This young lady in the photo above has very limited vision.  The director of the school created this desk top that can lift to allow for a better angle for the students and has lighting that doesn’t go into their eyes but onto the paper.  The desktops were designed and built at the school.  Notice how beautiful her handwriting is.

Ms. Nhung – John’s assistant at Peace Winds is a teacher at heart. The students seemed to realize this and surrounded her during their recess.  This young lady wouldn’t let her go.  
We still need to raise about $300 – I am hoping my friends, family and the KWB supporters can help by donating $10 each.  We will only need to find 30 people to each donate $10 on the KWB website. You can help by sharing and liking this post and mentioning your support.  Or just share and like with a mention of the fundraising effort.  
The government of Haiphong supports the school at about 50% of the cost.  The parents who can afford it pay the rest of the cost for their student.  Anything else that is needed is provided through fundraising and donations. The biggest priority of the staff is keeping as many children in the school as possible so their fundraising covers the cost of the scholarships for parents who can’t afford to pay.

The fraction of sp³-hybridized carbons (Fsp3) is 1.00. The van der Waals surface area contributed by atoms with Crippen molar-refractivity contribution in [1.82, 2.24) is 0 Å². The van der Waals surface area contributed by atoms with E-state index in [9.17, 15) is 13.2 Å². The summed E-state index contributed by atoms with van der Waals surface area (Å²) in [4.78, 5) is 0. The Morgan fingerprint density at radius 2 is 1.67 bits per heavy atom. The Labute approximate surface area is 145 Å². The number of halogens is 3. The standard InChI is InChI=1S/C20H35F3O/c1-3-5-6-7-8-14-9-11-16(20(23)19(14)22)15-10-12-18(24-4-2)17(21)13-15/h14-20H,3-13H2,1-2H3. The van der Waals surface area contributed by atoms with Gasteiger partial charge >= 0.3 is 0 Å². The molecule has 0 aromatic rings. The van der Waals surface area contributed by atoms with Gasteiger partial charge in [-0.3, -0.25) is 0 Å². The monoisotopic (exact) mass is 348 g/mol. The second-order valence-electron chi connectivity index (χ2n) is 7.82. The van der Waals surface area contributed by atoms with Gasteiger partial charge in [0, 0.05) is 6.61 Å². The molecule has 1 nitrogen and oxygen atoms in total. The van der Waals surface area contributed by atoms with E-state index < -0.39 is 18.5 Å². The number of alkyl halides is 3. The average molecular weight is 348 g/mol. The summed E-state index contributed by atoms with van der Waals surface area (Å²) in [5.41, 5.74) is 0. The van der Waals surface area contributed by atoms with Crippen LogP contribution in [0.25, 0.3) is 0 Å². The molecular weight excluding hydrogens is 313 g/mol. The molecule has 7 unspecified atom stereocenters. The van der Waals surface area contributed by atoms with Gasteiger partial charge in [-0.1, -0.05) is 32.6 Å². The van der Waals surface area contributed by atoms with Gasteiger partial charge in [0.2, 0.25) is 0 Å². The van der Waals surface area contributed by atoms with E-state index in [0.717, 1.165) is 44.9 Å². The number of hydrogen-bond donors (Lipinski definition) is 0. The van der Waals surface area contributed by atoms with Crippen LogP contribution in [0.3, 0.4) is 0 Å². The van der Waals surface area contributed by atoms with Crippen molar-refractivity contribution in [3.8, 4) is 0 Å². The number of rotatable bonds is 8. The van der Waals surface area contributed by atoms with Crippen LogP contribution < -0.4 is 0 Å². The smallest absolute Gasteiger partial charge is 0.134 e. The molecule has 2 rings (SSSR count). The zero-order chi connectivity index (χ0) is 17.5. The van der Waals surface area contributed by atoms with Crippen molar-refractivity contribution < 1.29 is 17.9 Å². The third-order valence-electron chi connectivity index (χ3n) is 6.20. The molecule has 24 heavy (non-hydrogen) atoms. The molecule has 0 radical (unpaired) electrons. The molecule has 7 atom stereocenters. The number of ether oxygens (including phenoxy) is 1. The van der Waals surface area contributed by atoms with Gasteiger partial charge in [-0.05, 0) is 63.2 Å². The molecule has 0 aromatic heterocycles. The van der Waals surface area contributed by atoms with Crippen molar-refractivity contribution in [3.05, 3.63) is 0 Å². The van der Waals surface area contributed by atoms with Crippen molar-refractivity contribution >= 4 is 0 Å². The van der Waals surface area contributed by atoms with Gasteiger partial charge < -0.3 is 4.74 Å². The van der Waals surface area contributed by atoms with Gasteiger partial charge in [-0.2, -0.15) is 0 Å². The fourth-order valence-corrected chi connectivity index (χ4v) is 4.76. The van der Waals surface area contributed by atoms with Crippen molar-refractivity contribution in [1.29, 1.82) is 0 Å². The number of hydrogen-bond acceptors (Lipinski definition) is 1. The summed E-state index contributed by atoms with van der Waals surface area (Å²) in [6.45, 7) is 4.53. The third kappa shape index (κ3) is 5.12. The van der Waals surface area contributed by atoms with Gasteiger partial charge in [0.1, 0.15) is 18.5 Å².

Once they are out of the school there are very few options for these kids.  Most don’t go on to public high school.  I know we can all imagine what it would be like to not only be sight limited, but to have a future with nothing to look forward to.  There aren’t many non-profits or charities around to help.
The Director and staff that we met with care so much about the students and work really hard, as do all teachers.  
Donations can be made online at  Please be sure to put Blind School Project in the designation line.  KWB is a 501c3 charity and your donation is tax deductible. If you use the “other” designation be sure not to use $ or a decimal point.  If you have any problems with the donation button contact  
If you have any other questions – please be sure to email me at